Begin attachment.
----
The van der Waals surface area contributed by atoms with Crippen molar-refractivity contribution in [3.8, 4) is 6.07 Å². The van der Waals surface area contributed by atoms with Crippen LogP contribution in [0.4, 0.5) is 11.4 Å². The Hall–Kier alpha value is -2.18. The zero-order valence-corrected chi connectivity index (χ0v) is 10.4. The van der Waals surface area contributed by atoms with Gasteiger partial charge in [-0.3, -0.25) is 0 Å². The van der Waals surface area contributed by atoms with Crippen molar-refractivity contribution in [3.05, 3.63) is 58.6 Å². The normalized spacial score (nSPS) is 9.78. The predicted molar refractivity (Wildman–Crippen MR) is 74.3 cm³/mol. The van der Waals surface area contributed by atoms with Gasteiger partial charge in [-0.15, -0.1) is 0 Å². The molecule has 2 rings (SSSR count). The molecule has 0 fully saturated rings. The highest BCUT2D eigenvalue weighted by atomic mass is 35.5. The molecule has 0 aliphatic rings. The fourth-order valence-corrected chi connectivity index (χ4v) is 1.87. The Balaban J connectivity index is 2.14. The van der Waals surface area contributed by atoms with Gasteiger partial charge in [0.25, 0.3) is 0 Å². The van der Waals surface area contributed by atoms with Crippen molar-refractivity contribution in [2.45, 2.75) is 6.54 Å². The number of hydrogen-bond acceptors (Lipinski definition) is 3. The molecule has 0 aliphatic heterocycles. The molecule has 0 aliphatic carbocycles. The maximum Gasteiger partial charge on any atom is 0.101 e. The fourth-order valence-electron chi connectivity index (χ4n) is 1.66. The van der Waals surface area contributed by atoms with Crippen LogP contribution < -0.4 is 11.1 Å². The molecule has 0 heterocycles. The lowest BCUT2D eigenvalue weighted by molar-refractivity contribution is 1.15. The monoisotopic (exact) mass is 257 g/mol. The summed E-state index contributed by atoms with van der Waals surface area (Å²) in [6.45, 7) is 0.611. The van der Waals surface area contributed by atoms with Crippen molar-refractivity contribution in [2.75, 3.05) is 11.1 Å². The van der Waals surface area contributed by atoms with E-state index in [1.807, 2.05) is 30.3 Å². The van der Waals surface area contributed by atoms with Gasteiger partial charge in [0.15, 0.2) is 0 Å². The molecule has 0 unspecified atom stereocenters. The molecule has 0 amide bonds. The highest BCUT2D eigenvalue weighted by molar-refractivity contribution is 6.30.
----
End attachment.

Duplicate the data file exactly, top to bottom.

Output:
The van der Waals surface area contributed by atoms with Crippen molar-refractivity contribution in [3.8, 4) is 6.07 Å². The van der Waals surface area contributed by atoms with Crippen LogP contribution in [0.4, 0.5) is 11.4 Å². The Hall–Kier alpha value is -2.18. The zero-order valence-corrected chi connectivity index (χ0v) is 10.4. The van der Waals surface area contributed by atoms with Gasteiger partial charge in [-0.3, -0.25) is 0 Å². The van der Waals surface area contributed by atoms with Crippen molar-refractivity contribution in [3.05, 3.63) is 58.6 Å². The normalized spacial score (nSPS) is 9.78. The predicted molar refractivity (Wildman–Crippen MR) is 74.3 cm³/mol. The van der Waals surface area contributed by atoms with Gasteiger partial charge in [-0.15, -0.1) is 0 Å². The molecule has 2 rings (SSSR count). The molecule has 0 fully saturated rings. The highest BCUT2D eigenvalue weighted by atomic mass is 35.5. The molecule has 0 aliphatic rings. The fourth-order valence-corrected chi connectivity index (χ4v) is 1.87. The Balaban J connectivity index is 2.14. The van der Waals surface area contributed by atoms with Gasteiger partial charge in [0.25, 0.3) is 0 Å². The van der Waals surface area contributed by atoms with Crippen molar-refractivity contribution in [2.45, 2.75) is 6.54 Å². The number of hydrogen-bond acceptors (Lipinski definition) is 3. The molecule has 0 aliphatic heterocycles. The molecule has 0 aliphatic carbocycles. The maximum Gasteiger partial charge on any atom is 0.101 e. The fourth-order valence-electron chi connectivity index (χ4n) is 1.66. The van der Waals surface area contributed by atoms with Crippen LogP contribution < -0.4 is 11.1 Å². The molecule has 0 heterocycles. The lowest BCUT2D eigenvalue weighted by molar-refractivity contribution is 1.15. The monoisotopic (exact) mass is 257 g/mol. The summed E-state index contributed by atoms with van der Waals surface area (Å²) in [6.45, 7) is 0.611. The van der Waals surface area contributed by atoms with Crippen molar-refractivity contribution in [2.75, 3.05) is 11.1 Å². The van der Waals surface area contributed by atoms with E-state index in [1.807, 2.05) is 30.3 Å². The van der Waals surface area contributed by atoms with Gasteiger partial charge in [0.15, 0.2) is 0 Å². The molecule has 0 unspecified atom stereocenters. The molecule has 0 amide bonds. The highest BCUT2D eigenvalue weighted by molar-refractivity contribution is 6.30.